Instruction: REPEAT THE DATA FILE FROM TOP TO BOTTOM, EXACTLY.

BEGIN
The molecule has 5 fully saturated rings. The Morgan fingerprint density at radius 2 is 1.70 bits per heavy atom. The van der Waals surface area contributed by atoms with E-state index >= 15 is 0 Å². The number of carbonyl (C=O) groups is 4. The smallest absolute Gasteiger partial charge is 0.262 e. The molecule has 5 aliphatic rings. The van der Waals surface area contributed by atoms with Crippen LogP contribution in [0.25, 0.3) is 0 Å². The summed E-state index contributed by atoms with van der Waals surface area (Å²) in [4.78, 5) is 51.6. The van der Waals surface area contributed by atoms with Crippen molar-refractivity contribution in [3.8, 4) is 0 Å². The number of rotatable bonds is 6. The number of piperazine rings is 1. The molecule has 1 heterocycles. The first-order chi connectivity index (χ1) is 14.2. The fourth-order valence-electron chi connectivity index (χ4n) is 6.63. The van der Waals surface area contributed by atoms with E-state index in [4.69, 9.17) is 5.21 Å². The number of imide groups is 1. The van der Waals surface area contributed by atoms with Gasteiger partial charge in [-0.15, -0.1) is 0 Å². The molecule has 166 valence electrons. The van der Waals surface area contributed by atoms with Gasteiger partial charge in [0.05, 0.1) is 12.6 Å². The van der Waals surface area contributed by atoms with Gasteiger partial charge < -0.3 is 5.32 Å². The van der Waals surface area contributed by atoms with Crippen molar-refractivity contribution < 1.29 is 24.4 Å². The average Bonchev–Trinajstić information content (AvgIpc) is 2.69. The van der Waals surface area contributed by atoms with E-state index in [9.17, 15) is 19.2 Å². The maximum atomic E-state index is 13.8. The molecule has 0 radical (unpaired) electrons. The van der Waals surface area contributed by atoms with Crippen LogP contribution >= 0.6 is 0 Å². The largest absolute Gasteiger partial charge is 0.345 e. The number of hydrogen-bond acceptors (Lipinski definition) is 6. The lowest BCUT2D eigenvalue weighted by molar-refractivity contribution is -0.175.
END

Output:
The molecule has 5 fully saturated rings. The Morgan fingerprint density at radius 2 is 1.70 bits per heavy atom. The van der Waals surface area contributed by atoms with E-state index >= 15 is 0 Å². The number of carbonyl (C=O) groups is 4. The smallest absolute Gasteiger partial charge is 0.262 e. The molecule has 5 aliphatic rings. The van der Waals surface area contributed by atoms with Crippen LogP contribution in [0.25, 0.3) is 0 Å². The summed E-state index contributed by atoms with van der Waals surface area (Å²) in [4.78, 5) is 51.6. The van der Waals surface area contributed by atoms with Crippen molar-refractivity contribution in [3.8, 4) is 0 Å². The number of rotatable bonds is 6. The number of piperazine rings is 1. The molecule has 1 heterocycles. The first-order chi connectivity index (χ1) is 14.2. The fourth-order valence-electron chi connectivity index (χ4n) is 6.63. The van der Waals surface area contributed by atoms with E-state index in [4.69, 9.17) is 5.21 Å². The number of imide groups is 1. The van der Waals surface area contributed by atoms with Gasteiger partial charge in [-0.15, -0.1) is 0 Å². The molecule has 166 valence electrons. The van der Waals surface area contributed by atoms with Gasteiger partial charge in [0.05, 0.1) is 12.6 Å². The van der Waals surface area contributed by atoms with Gasteiger partial charge < -0.3 is 5.32 Å². The van der Waals surface area contributed by atoms with Crippen molar-refractivity contribution < 1.29 is 24.4 Å². The average Bonchev–Trinajstić information content (AvgIpc) is 2.69. The van der Waals surface area contributed by atoms with E-state index in [9.17, 15) is 19.2 Å². The maximum atomic E-state index is 13.8. The molecule has 0 radical (unpaired) electrons. The van der Waals surface area contributed by atoms with Crippen LogP contribution >= 0.6 is 0 Å². The largest absolute Gasteiger partial charge is 0.345 e. The number of hydrogen-bond acceptors (Lipinski definition) is 6. The lowest BCUT2D eigenvalue weighted by molar-refractivity contribution is -0.175.